Europe inflation slips to 5.5% — but that won’t stop central bank rate hikes

Frankfurt, June 30 (BNA): Inflation in Europe eased again in June but fell too slowly to offer much comfort to shoppers grumbling about price tags or to stem further rate hikes that will raise the cost of borrowing across the economy.

The European Union’s statistics agency Eurostat said on Friday that the annual rate of 5.5% was down from 6.1% in May in the 20 countries that use the euro.

While this is a significant drop from a peak of 10.6% in October, persistently high rates in the US, Europe and the UK have prompted some of the world’s top central bankers to make it clear that they will continue to raise interest rates and leave them there until the inflation rate falls to their target of 2% which is better for the economy.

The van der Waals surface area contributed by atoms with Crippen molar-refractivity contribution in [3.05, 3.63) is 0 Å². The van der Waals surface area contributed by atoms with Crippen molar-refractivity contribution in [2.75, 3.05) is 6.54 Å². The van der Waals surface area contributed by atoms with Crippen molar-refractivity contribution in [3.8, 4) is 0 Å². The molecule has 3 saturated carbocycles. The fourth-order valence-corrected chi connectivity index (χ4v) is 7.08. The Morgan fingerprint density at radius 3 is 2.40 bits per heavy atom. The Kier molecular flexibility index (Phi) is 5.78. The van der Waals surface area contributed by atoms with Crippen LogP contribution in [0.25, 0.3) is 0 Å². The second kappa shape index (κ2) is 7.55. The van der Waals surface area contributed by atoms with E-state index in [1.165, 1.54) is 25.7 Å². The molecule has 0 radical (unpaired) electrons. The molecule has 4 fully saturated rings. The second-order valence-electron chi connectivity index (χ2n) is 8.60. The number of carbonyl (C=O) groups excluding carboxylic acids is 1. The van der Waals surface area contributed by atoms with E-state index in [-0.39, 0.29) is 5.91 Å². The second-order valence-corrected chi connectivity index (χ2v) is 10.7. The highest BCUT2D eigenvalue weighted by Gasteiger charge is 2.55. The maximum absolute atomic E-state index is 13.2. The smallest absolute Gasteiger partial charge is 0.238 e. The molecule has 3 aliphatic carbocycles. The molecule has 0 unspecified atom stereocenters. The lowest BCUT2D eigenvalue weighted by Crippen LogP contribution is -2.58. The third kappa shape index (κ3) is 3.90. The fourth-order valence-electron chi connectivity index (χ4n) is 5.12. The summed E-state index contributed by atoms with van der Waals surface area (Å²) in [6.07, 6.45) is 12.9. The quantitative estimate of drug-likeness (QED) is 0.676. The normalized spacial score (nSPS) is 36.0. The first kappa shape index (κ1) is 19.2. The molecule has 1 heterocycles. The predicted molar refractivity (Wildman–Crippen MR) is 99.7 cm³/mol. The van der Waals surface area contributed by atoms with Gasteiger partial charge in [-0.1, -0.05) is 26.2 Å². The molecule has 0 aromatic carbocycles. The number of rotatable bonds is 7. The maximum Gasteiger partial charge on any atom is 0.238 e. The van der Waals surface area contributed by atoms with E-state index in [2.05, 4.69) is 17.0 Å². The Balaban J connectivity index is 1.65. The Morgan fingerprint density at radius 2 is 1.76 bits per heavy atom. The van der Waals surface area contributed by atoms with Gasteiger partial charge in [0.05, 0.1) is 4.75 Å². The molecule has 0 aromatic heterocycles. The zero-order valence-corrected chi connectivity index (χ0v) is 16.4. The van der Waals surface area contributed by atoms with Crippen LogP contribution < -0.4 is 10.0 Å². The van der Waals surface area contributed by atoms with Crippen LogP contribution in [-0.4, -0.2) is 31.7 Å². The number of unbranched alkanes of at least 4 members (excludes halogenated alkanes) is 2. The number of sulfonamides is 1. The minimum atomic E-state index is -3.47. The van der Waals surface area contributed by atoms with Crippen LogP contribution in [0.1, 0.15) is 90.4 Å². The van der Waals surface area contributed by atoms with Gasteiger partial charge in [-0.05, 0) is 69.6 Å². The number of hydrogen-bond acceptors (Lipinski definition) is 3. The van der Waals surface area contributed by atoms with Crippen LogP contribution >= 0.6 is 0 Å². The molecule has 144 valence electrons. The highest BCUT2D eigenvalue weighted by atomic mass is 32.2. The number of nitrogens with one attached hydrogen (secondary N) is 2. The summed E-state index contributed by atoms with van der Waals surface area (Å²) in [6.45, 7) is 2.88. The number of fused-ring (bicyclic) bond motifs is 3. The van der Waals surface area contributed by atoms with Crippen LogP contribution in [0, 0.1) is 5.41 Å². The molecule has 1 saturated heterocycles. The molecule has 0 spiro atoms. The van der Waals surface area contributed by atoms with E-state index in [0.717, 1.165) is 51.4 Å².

Consumers in Europe saw relief in energy costs, which fell 5.6% after last year’s crisis, while food prices rose 11.7% from a year earlier, down from 12.5% ​​in May.

Core inflation, which excludes volatile food and fuel costs and provides a clearer picture of long-term price pressures, rose slightly to 5.4% from 5.3% in the previous month.

Inflation varied widely across the Eurozone – with Slovakia recording the highest rate at 11.3%. Germany, Europe’s largest economy, recorded 6.8%, and France 5.3%.

Three countries came under the ECB’s 2% target: Luxembourg at 1%, Belgium at 1.6% and Spain at 1.6%.

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